Takashi Sadahiro / Yomiuri Shimbun Correspondent
Drawings and calligraphy by children who survived the atomic bombing of Hiroshima have been restored and are to be be exhibited, possibly next month.
The 48 powerful works--created 60 years ago by primary school children shortly after the bombing--depict scenes of peace such as sports days and carp-shaped streamers flown for Children's Day, and had been hidden away in a Washington church.
Negotiations are under way to display the works in Japan and the United States.
"What a beautiful gesture and what love in their hearts the children must have had, after the horrible thing that had happened. The spirits of the drawings struck me," said Paul Pfeiffer who cooperated in restoring the pieces and lives near All Souls Church in Washington, where the children's drawings had been stored.
The art works were sent to the church as thanks for stationery and study material donated in 1947 by the church to schools in Hiroshima.
Rev. Powell Davies was critical of public sentiment at the time in the United States that praised the atomic bomb as a new weapon that put an end to the war. He decided to send stationary to schools such as Honkawa Primary School that were located near the epicenter of the bombing.
Pfeiffer's wife Jane, who had worked as Davies' secretary said, "Rev. Davies said, 'You people don't understand the implications of the atom bomb.' He'd used all the money he had available to show there were Americans who cared about people in Hiroshima."
A thank-you letter and drawings using crayon and paint from a school that was nearly destroyed greatly impressed the American people and the works were exhibited across the United States.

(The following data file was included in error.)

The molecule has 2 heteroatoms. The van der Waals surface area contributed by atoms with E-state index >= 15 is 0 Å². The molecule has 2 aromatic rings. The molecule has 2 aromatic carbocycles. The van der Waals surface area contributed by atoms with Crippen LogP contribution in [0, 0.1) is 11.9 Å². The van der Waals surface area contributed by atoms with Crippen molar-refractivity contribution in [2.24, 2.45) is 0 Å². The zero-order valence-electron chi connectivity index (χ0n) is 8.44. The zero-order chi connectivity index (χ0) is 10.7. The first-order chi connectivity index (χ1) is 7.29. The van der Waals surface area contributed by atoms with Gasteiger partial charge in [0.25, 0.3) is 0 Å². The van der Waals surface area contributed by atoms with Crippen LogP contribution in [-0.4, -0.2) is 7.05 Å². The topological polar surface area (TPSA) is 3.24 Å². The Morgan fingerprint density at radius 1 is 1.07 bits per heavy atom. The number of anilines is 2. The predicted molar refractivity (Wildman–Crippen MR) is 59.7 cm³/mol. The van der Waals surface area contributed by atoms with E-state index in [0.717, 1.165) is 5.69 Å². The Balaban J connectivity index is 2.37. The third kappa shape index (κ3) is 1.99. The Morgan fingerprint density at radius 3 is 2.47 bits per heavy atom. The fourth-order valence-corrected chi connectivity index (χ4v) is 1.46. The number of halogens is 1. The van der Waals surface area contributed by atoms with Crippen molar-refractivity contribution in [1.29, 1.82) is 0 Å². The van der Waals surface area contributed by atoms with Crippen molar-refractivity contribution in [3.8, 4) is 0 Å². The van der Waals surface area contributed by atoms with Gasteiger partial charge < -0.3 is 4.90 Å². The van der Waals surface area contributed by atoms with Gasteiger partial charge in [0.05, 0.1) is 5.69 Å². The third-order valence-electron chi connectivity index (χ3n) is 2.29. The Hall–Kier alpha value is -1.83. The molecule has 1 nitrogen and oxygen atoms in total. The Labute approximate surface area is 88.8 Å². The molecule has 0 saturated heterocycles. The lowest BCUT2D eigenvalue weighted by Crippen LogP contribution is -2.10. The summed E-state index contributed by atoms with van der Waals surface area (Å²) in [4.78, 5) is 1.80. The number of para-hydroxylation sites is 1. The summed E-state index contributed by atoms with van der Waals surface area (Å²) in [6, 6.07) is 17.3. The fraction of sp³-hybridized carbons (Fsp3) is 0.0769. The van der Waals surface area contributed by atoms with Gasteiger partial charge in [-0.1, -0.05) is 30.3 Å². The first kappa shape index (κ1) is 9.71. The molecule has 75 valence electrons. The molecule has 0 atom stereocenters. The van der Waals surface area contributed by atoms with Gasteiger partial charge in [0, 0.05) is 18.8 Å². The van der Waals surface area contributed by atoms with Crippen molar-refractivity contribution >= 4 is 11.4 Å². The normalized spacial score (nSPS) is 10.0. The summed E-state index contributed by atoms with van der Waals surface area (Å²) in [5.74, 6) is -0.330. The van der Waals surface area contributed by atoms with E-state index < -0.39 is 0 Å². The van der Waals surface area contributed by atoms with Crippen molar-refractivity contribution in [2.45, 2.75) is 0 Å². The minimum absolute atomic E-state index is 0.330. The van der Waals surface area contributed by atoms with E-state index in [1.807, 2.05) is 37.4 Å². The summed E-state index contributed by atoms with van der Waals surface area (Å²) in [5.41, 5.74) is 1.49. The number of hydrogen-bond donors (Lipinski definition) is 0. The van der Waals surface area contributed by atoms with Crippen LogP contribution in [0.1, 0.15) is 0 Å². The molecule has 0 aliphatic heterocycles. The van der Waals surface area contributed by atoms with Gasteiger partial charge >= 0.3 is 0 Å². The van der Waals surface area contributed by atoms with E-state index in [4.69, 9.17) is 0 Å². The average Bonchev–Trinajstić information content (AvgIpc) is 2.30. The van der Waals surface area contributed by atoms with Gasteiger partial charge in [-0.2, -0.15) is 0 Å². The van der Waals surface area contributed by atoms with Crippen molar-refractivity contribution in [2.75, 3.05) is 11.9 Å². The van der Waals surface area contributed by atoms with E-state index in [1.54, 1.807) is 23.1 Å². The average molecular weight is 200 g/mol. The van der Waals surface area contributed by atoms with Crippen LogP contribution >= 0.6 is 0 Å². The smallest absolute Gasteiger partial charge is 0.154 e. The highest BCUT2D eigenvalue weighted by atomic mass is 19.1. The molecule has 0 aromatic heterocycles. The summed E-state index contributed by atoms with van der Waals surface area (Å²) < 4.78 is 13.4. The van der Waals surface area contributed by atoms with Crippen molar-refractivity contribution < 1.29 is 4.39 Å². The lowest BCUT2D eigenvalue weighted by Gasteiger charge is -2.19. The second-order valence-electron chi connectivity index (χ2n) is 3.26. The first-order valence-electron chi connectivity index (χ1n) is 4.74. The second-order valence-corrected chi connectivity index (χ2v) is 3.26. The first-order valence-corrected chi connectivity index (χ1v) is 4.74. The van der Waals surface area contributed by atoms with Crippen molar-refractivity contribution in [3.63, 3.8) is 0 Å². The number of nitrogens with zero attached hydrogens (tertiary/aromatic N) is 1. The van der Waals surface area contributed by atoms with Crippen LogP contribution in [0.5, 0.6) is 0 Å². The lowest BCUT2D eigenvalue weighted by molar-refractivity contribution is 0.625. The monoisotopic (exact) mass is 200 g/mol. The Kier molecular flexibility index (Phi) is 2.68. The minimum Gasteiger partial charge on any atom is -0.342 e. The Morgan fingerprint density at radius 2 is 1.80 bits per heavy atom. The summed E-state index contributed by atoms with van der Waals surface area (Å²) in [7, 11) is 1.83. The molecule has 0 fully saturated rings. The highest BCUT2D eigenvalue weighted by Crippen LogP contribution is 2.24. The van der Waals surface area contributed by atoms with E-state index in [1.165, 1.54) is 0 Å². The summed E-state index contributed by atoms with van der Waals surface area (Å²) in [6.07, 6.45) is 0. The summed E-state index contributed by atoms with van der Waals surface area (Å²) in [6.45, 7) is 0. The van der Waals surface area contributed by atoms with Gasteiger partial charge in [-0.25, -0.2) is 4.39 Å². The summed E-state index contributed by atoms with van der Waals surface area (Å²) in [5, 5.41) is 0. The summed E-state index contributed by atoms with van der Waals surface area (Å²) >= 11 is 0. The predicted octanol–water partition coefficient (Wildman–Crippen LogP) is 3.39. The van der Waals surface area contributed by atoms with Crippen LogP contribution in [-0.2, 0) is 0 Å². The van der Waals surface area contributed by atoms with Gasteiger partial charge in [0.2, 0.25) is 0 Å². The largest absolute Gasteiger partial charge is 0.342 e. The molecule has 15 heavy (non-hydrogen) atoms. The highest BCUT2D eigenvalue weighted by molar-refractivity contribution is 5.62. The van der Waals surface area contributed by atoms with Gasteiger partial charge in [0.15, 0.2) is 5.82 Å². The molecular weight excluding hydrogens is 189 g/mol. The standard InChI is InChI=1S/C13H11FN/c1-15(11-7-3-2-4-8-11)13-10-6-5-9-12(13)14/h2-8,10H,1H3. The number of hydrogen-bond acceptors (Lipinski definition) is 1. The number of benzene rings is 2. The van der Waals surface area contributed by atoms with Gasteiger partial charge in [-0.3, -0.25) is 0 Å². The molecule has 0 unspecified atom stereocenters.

However, the works were forgotten and kept in a warehouse belonging to the church. Mold grew on the works from the glue used during the exhibitions and in some cases the surface of the drawings were damaged.
After learning about the pieces, Shizumi Manale, a stage artist originally from Japan and now based in Washington, decided she wanted to revive the children's feelings by restoring their work.
Manale asked museum restoration workers to cooperate and began to film the process. The cost of the project, which reached 20,000 dollars, was funded by the parish.
She said that children today should learn from art inspired by deep feelings as well as from classic art works.
Manale is seeking support for exhibiting the children's work in Japan as well as information on students at the school at that time.
Drawings coming home
Honkawa Primary School was located about 350 meters west of the Ground Zero. Of 1,200 children and teachers, about 400 died in or after the bombing.
Honkawa Primary School has received photographs of the drawings from the United States, and it now carries them on its Web site.
But the school has none of the original works, the school said.
The school has cooperated with the restoration project as well as the filming by providing information obtained from three bomb survivors whom the school tracked down through essays by bomb survivors compiled by the school.
Part of the bombed school building is now a peace museum displaying drawings and photographs.
"This is good news. It should be memorable for those who created the works," said Principal Hiromichi Sorama.
The children's drawings are expected to be returned to Honkawa Primary School on Aug. 5, one day prior to the anniversary of the atomic bombing, by people working on the the project in the United States.
(Jun. 27, 2007)